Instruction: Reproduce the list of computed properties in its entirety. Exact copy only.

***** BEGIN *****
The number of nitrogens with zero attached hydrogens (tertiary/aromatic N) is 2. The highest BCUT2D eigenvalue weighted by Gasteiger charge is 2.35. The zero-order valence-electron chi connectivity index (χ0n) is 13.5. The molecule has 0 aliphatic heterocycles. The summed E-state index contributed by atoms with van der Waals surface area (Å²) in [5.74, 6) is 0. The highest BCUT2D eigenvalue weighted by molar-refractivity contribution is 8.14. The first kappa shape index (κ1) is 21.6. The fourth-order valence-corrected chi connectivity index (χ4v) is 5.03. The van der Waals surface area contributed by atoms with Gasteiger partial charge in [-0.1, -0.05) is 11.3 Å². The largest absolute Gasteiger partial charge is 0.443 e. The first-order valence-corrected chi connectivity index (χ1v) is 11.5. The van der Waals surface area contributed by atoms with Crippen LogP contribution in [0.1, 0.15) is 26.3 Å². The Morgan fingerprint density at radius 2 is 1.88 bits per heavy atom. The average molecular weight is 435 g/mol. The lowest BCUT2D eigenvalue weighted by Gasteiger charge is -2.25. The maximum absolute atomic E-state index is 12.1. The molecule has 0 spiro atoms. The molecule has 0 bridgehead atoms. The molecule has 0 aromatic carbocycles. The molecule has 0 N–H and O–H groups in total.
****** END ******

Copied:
The number of nitrogens with zero attached hydrogens (tertiary/aromatic N) is 2. The highest BCUT2D eigenvalue weighted by Gasteiger charge is 2.35. The zero-order valence-electron chi connectivity index (χ0n) is 13.5. The molecule has 0 aliphatic heterocycles. The summed E-state index contributed by atoms with van der Waals surface area (Å²) in [5.74, 6) is 0. The highest BCUT2D eigenvalue weighted by molar-refractivity contribution is 8.14. The first kappa shape index (κ1) is 21.6. The fourth-order valence-corrected chi connectivity index (χ4v) is 5.03. The van der Waals surface area contributed by atoms with Gasteiger partial charge in [-0.1, -0.05) is 11.3 Å². The largest absolute Gasteiger partial charge is 0.443 e. The first-order valence-corrected chi connectivity index (χ1v) is 11.5. The van der Waals surface area contributed by atoms with Crippen LogP contribution in [0.1, 0.15) is 26.3 Å². The Morgan fingerprint density at radius 2 is 1.88 bits per heavy atom. The average molecular weight is 435 g/mol. The lowest BCUT2D eigenvalue weighted by Gasteiger charge is -2.25. The maximum absolute atomic E-state index is 12.1. The molecule has 0 spiro atoms. The molecule has 0 bridgehead atoms. The molecule has 0 aromatic carbocycles. The molecule has 0 N–H and O–H groups in total.